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KAISERSLAUTERN, Germany — A female student at Vogelweh Elementary School who was treated last week for an antibiotic-resistant staph infection known as the “superbug” has since returned to school, officials said Tuesday.

Officials say the girl poses no threat to other students, but some parents were upset Tuesday that they weren’t notified that a child in the school had been infected with methicillin-resistant Staphylococcus aureus or MRSA (pronounced “mer-sa”).

In recent weeks, the contagious “superbug” has received wide attention in the States because of several cases involving young students, including a few deaths. Schools in several American states closed their doors so classrooms and equipment could be disinfected thoroughly to reduce the risk of MRSA infections.

Faith Jacobson, the wife a soldier, was informed of the case Tuesday afternoon by a Stars and Stripes reporter. The mother of a first-grader and pre-school child at the Vogelweh school, Jacobson said parents should have been notified as soon as possible.

“That’s something all of us — I would think — should be notified of,” Jacobson said. “Normally, you get an e-mail about things that happen at school, but we were never notified of this. If my kids came home with something like that, I’d be upset.”

A mother standing nearby said she would be more than upset if her kids contracted MRSA.

Officials at DODDS-Europe said Tuesday that they followed the advice of health-care professionals from Landstuhl Regional Medical Center with their response. School officials would not confirm that the case involved MRSA, but Landstuhl officials acknowledged that the incident stemmed from a student’s skin being infected with MRSA.

Sue Gurley, DODDS-Europe chief of staff, said advice from the hospital was that it would not be appropriate to alert the public, and there was not significant enough concern regarding the infection.

“We took all the precautions we needed to take, working with the medical people at Landstuhl,” said Linda Curtis, DODDS-Europe deputy director.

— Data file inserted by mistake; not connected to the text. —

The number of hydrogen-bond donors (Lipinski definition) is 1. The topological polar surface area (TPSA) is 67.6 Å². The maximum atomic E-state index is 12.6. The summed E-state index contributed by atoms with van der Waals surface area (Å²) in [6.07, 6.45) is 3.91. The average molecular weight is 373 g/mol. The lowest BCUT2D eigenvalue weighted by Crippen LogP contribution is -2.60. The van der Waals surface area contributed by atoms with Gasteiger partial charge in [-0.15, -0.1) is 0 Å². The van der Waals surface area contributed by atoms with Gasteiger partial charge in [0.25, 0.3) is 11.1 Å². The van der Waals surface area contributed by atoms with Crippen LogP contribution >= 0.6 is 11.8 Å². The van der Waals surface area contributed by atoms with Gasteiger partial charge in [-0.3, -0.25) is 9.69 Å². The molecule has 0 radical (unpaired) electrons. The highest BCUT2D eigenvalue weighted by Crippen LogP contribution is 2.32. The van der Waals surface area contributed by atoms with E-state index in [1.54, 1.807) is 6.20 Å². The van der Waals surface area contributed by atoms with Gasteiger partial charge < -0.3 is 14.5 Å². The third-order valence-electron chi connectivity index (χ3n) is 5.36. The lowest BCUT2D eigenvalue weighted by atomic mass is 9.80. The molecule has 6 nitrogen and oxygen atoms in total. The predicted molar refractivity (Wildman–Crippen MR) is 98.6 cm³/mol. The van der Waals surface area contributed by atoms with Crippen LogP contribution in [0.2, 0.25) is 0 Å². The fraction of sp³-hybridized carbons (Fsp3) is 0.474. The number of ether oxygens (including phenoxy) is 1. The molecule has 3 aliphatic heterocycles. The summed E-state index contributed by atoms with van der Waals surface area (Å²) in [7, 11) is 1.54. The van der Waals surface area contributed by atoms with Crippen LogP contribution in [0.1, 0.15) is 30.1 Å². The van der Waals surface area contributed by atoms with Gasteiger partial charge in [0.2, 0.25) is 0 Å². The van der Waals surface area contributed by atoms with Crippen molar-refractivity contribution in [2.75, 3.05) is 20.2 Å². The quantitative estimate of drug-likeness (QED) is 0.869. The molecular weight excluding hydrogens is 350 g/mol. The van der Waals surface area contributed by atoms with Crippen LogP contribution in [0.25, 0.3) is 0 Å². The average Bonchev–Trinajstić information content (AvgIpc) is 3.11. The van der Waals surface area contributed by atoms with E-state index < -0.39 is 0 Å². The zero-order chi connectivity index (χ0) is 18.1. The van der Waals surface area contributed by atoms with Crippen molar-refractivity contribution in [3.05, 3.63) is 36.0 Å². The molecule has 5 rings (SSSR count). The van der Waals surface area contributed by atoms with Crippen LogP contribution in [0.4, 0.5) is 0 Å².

Officials at DODDS-Europe said the student was treated at Landstuhl, released and has returned to school.

Landstuhl officials said their guidance to the school fell in line with national Centers for Disease Control and Prevention recommendations on MRSA.

“In general, it is not necessary to inform an entire school community about a single MRSA case,” said Army Col. (Dr.) William Corr, Landstuhl’s chief of preventive medicine. “With a single case, it was appropriately treated, and the level of concern was minimal. … The disease is preventable and is treatable.”

Raising concerns about MRSA is newly released data that show it’s deadlier than AIDS. Spread through skin-to-skin contact, MRSA kills more people than AIDS, according to a recent report by the Centers for Disease Control and Prevention, known as the CDC. In 2005, about 18,700 people in the U.S. died of invasive MRSA, and AIDS took roughly 17,000 lives in the country that year, the CDC reported.

Washing your hands, covering wounds with Band-Aids or clothing and maintaining a clean environment are steps that can be taken to prevent MRSA infections, said Army Lt. Col. Phelps Pond, chief of public health nursing at Landstuhl.

What staph infections do

Staph infections, including MRSA, generally start as small red bumps that resemble pimples, boils or spider bites. These can quickly turn into deep, painful abscesses that require surgical draining. Sometimes the bacteria remain confined to the skin. But they can also burrow deep into the body, causing potentially life-threatening infections in bones, joints, surgical wounds, the bloodstream, heart valves and lungs.

Source: Mayo Clinic

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